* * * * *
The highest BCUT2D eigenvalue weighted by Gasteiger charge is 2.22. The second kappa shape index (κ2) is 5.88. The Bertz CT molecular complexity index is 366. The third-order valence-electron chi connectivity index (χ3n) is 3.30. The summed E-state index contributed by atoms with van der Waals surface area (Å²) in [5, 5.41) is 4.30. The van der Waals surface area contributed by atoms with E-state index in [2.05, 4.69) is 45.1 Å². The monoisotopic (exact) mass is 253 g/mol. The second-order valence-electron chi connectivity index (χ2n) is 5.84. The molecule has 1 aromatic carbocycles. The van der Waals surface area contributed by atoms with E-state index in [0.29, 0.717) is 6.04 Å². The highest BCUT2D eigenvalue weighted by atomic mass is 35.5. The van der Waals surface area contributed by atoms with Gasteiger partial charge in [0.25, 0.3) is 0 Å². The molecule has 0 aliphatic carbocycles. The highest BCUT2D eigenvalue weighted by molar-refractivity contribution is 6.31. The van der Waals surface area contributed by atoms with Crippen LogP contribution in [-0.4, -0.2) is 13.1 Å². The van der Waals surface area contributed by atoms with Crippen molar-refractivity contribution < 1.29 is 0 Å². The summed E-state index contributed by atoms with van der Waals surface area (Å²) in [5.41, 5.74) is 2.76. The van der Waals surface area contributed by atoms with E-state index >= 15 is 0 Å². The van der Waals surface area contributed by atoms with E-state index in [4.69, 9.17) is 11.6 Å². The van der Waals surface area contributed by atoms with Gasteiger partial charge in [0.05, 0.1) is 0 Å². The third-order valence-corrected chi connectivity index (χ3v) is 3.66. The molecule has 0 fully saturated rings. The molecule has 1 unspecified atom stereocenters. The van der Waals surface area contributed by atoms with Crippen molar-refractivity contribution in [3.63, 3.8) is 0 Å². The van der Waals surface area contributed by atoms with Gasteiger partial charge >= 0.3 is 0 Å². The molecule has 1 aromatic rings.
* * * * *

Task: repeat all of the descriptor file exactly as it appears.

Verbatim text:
The highest BCUT2D eigenvalue weighted by Gasteiger charge is 2.22. The second kappa shape index (κ2) is 5.88. The Bertz CT molecular complexity index is 366. The third-order valence-electron chi connectivity index (χ3n) is 3.30. The summed E-state index contributed by atoms with van der Waals surface area (Å²) in [5, 5.41) is 4.30. The van der Waals surface area contributed by atoms with E-state index in [2.05, 4.69) is 45.1 Å². The monoisotopic (exact) mass is 253 g/mol. The second-order valence-electron chi connectivity index (χ2n) is 5.84. The molecule has 1 aromatic carbocycles. The van der Waals surface area contributed by atoms with E-state index in [0.29, 0.717) is 6.04 Å². The highest BCUT2D eigenvalue weighted by atomic mass is 35.5. The van der Waals surface area contributed by atoms with Gasteiger partial charge in [0.25, 0.3) is 0 Å². The molecule has 0 aliphatic carbocycles. The highest BCUT2D eigenvalue weighted by molar-refractivity contribution is 6.31. The van der Waals surface area contributed by atoms with Crippen LogP contribution in [-0.4, -0.2) is 13.1 Å². The van der Waals surface area contributed by atoms with Crippen molar-refractivity contribution < 1.29 is 0 Å². The summed E-state index contributed by atoms with van der Waals surface area (Å²) in [5.41, 5.74) is 2.76. The van der Waals surface area contributed by atoms with E-state index >= 15 is 0 Å². The van der Waals surface area contributed by atoms with E-state index in [4.69, 9.17) is 11.6 Å². The van der Waals surface area contributed by atoms with Gasteiger partial charge in [0.05, 0.1) is 0 Å². The third-order valence-corrected chi connectivity index (χ3v) is 3.66. The molecule has 0 fully saturated rings. The molecule has 1 unspecified atom stereocenters. The van der Waals surface area contributed by atoms with Crippen molar-refractivity contribution in [3.63, 3.8) is 0 Å². The van der Waals surface area contributed by atoms with Gasteiger partial charge >= 0.3 is 0 Å². The molecule has 1 aromatic rings.